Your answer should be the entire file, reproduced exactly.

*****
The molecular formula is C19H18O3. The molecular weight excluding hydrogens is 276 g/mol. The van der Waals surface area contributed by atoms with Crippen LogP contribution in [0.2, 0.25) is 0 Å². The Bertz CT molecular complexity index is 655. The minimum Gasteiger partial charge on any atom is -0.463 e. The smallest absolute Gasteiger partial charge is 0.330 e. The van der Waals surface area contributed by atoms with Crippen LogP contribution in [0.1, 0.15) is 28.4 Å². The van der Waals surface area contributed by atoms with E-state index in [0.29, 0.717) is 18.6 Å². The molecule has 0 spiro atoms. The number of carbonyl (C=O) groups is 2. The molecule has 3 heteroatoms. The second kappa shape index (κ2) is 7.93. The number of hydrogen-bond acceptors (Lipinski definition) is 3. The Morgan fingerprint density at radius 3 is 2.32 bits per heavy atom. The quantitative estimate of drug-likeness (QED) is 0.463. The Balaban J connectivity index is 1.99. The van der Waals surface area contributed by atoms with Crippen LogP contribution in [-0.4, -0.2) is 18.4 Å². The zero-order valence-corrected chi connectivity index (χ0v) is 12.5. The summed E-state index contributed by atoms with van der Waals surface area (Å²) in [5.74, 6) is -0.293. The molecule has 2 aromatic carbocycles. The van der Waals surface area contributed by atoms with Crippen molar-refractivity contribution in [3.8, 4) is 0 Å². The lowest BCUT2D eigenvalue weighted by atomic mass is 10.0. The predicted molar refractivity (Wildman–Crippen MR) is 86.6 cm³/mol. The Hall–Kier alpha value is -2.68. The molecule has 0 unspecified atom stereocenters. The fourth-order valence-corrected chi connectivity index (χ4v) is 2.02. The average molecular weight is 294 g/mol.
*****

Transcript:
The molecular formula is C19H18O3. The molecular weight excluding hydrogens is 276 g/mol. The van der Waals surface area contributed by atoms with Crippen LogP contribution in [0.2, 0.25) is 0 Å². The Bertz CT molecular complexity index is 655. The minimum Gasteiger partial charge on any atom is -0.463 e. The smallest absolute Gasteiger partial charge is 0.330 e. The van der Waals surface area contributed by atoms with Crippen LogP contribution in [0.1, 0.15) is 28.4 Å². The van der Waals surface area contributed by atoms with E-state index in [0.29, 0.717) is 18.6 Å². The molecule has 0 spiro atoms. The number of carbonyl (C=O) groups is 2. The molecule has 3 heteroatoms. The second kappa shape index (κ2) is 7.93. The number of hydrogen-bond acceptors (Lipinski definition) is 3. The Morgan fingerprint density at radius 3 is 2.32 bits per heavy atom. The quantitative estimate of drug-likeness (QED) is 0.463. The Balaban J connectivity index is 1.99. The van der Waals surface area contributed by atoms with Crippen LogP contribution in [-0.4, -0.2) is 18.4 Å². The zero-order valence-corrected chi connectivity index (χ0v) is 12.5. The summed E-state index contributed by atoms with van der Waals surface area (Å²) in [5.74, 6) is -0.293. The molecule has 2 aromatic carbocycles. The van der Waals surface area contributed by atoms with Crippen molar-refractivity contribution in [3.8, 4) is 0 Å². The lowest BCUT2D eigenvalue weighted by atomic mass is 10.0. The predicted molar refractivity (Wildman–Crippen MR) is 86.6 cm³/mol. The Hall–Kier alpha value is -2.68. The molecule has 0 unspecified atom stereocenters. The fourth-order valence-corrected chi connectivity index (χ4v) is 2.02. The average molecular weight is 294 g/mol.